Home Farm to Table in the City of Seattle: Encouragi......

Farm to Table in the City of Seattle: Encouraging Lifelong Healthy Eating

by Danielle Baer |

The following article was originally published in the Washington School Nutrition Association Newsletter Apple Press in the summer of 2017

By Natalie Kahn, School's Out Washington

With the arrival of spring, youth serving providers participating in the City of Seattle’s Farm to Table Program are seeing an influx of fresh, locally grown produce, which they incorporate into menus and nutrition education curriculum. Buying local and seasonal produce has become a popular trend in our state and throughout the nation, however, the high price of organic and locally grown foods has traditionally deterred many In Seattle. The Farm to Table program awards funds to providers who serve low-income children and youth, to purchase local foods. Children are introduced to a wide variety of seasonal foods and, in some cases, taught how to grow and prepare them. Carol Cartmell, the City of Seattle Human Services Supervisor of the Child Care Nutrition Program, is a wonderful resource regarding the history of the city’s Farm to Table program.

The program began in 2010, Cartmell says, when the city awarded funds to eight youth serving providers to purchase locally grown produce. The funds were made available through grants from the Center for Disease Control and Prevention (CDC) and later through the HumanLinks Foundation. "Initially the city partnered with just a few farms that delivered fresh produce to sites, but over the years we were able to partner with the Northwest Agricultural Business Center to help form the Puget Sound Food Hub, which aggregates farm fresh food and distributes it to sites.” Sites order produce on the Puget Sound Food Hub’s website, which is then delivered to them; this has increased access to local foods for sites. Recently the city partnered with FarmFresh Local Foods as well.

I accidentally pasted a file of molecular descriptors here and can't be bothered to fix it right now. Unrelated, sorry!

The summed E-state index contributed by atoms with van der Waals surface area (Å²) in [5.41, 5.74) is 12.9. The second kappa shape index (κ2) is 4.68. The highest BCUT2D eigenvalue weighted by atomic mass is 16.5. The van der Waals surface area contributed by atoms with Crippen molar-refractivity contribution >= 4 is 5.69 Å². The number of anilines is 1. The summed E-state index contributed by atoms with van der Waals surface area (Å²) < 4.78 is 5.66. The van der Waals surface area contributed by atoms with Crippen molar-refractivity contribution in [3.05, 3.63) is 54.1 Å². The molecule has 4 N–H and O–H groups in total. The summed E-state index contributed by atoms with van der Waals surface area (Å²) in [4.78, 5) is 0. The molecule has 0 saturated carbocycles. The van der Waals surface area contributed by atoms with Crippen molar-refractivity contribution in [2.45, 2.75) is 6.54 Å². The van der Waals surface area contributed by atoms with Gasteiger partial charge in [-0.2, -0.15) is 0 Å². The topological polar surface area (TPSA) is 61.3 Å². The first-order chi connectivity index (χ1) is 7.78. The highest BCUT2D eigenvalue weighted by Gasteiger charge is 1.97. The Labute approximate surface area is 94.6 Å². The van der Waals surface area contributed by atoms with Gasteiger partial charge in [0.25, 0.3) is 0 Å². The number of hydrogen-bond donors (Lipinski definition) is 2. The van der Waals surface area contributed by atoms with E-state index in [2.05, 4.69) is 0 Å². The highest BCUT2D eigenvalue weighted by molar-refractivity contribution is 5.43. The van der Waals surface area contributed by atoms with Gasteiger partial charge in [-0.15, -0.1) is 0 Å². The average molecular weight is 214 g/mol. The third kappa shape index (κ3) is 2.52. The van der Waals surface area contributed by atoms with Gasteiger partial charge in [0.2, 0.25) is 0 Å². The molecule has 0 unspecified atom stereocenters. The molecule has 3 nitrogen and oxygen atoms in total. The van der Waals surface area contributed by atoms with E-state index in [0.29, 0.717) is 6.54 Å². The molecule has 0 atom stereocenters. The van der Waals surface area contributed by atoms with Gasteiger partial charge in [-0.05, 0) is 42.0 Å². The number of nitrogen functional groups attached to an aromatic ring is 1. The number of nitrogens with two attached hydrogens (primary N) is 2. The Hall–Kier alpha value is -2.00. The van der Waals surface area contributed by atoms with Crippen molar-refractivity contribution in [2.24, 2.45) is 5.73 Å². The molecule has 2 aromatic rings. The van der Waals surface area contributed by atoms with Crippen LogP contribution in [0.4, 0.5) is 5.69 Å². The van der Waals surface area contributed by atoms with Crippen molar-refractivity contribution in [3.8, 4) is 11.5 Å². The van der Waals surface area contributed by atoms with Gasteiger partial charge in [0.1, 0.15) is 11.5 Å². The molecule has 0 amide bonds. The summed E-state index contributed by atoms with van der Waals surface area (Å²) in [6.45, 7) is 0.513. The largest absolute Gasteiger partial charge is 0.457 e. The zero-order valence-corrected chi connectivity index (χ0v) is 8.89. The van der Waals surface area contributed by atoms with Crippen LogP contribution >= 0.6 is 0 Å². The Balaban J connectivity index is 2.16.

In addition to increasing access to locally grown food, nutrition education and gardening are cornerstones of the program. “The partnership with the Tilth Alliance added nutrition education, gardening and community kitchens, where kids and families can learn about a variety of new foods.  So many kids do not know where their food comes from. With Farm to Table there is more variety in their diets and they are learning how fresh foods taste different, they are learning more about the earth and encouraging their parents to buy a variety of foods.” The community kitchens welcome children and their families to make new and exciting meals that are nutritious and delicious.

Increasing access to local foods is important for many sites and families but is not always easy. “Sometimes youth serving programs must decide how to fit more expensive food items into their budget.” Despite misconceptions, Cartmell says that “fresh foods in season are not more expensive, and Farm to Table tries to incorporate this seasonal eating,” something the Tilth Association educates participants about as well.  Cartmell recalled one informational session where a nutritionist from Tilth Alliance brought a variety of fruits and vegetables and asked adults and children alike when they thought those food items were available, “the kids who had been in the program knew a lot more than the adults.”

Today it is easier for many youth serving programs and other organizations to incorporate local farm fresh foods into their menus. The Puget Sound Food Hub and the FarmFresh Local Foods Hub bring food from a variety of local farms into one place, making it more convenient for the consumer and benefitting local businesses. The popularity of the program has increased along with the number of organizations participating in the program. While the city cannot fund additional sites this year, Cartmell encourages youth programs with capacity to look into purchasing food from the Puget Sound Food Hub or from FarmFresh Local Foods. The experiences that youth have in these programs has a lasting impact, according to Cartmell, “if we can give kids a variety of tastes early on, you are encouraging that for a lifetime.”

To learn more about the Farm to Table Program, contact Carol Cartmell at Carol.Cartmell@seattle.gov. For additional questions about meal options across the day and year, contact Natalie Kahn, Afterschool and Summer Meals VISTA at School’s Out Washington, at nkahn@schoolsoutwashington.org.



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